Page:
4.  Technology— Is it important to you that your attorney know how to use e-mail, smartphones, video conferences, and or text messages?  Does your case require that the attorney understand different social media platforms?

5.  Fees — It is completely reasonable to ask the attorney his/her hourly rate or flat fee.  There is significant variation in hourly rates and flat fees among law firms, especially here in New York City.  A higher hourly rate does not necessarily mean that attorney is more expensive– he/she might be significantly more efficient than the cheaper attorney.  If there is a flat fee, make sure to understand exactly what is and what is not included in that fee and how much it will cost if you need additional services.  If you have a personal injury matter or another case that is contingency, try to understand the specific terms of representation and what expenses the law firm is willing to front.  In addition, try to understand the terms of the retainer.  For example, does the attorney require one up-front payment towards the fees or is it an evergreen retainer that requires replenishment each month or billing cycle?  What is the attorney’s rate for travel?  How does the law firm bill associates and or contract attorneys, paralegals, and or legal secretaries?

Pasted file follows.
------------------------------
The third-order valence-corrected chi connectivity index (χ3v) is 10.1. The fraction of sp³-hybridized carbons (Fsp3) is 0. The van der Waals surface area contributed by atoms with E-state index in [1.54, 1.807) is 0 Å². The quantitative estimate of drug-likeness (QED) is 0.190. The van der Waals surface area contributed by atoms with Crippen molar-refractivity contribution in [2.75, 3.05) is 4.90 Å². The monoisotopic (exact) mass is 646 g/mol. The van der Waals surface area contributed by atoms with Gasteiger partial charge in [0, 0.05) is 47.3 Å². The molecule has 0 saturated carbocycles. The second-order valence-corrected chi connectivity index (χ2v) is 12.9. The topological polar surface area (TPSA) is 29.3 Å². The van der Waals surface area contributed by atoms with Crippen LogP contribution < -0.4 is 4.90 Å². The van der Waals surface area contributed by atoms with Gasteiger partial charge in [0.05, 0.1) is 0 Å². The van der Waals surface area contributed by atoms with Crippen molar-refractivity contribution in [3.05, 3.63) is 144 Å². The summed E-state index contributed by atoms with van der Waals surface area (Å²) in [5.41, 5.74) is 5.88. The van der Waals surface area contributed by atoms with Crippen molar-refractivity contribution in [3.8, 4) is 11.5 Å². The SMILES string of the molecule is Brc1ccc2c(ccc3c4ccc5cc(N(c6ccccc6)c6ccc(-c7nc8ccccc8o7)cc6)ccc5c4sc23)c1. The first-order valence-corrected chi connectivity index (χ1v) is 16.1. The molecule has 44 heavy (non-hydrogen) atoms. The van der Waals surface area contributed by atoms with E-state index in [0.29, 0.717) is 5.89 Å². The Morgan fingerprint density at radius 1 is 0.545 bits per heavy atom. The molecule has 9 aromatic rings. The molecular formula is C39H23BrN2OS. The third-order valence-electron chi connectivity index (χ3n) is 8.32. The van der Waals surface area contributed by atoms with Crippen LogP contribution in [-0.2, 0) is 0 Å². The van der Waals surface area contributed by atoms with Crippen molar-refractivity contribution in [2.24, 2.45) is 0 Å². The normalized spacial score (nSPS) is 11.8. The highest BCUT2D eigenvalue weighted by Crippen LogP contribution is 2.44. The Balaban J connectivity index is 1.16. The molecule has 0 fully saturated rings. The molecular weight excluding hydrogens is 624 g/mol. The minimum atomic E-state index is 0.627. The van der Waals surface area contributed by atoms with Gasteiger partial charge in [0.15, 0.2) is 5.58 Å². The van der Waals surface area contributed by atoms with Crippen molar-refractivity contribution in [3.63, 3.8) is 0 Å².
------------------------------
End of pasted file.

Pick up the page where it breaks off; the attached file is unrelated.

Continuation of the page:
6.  Availability — Is it important to you that you are able to reach the attorney at any hour of the day or night?  Do you prefer meeting with attorneys on nights or weekends while you are off of work?  Do you want an attorney who is able to come visit you at your home or farm?  Is it important that you are able to talk to a staff person while the attorney is in court or otherwise unavailable?  Geographical location also plays a factor here.  I have had a client text message me at 10pm on Friday night to set-up a meeting at noon the following day to discuss a development in his/her case.  I was able to meet this client the following day because this person lived in New York City.  I may not have been able to meet a client on such short notice in upstate New York or downstate New Jersey.  If it is important to be able to meet with your attorney in person at a moment’s notice, geographical location naturally plays a factor in availability.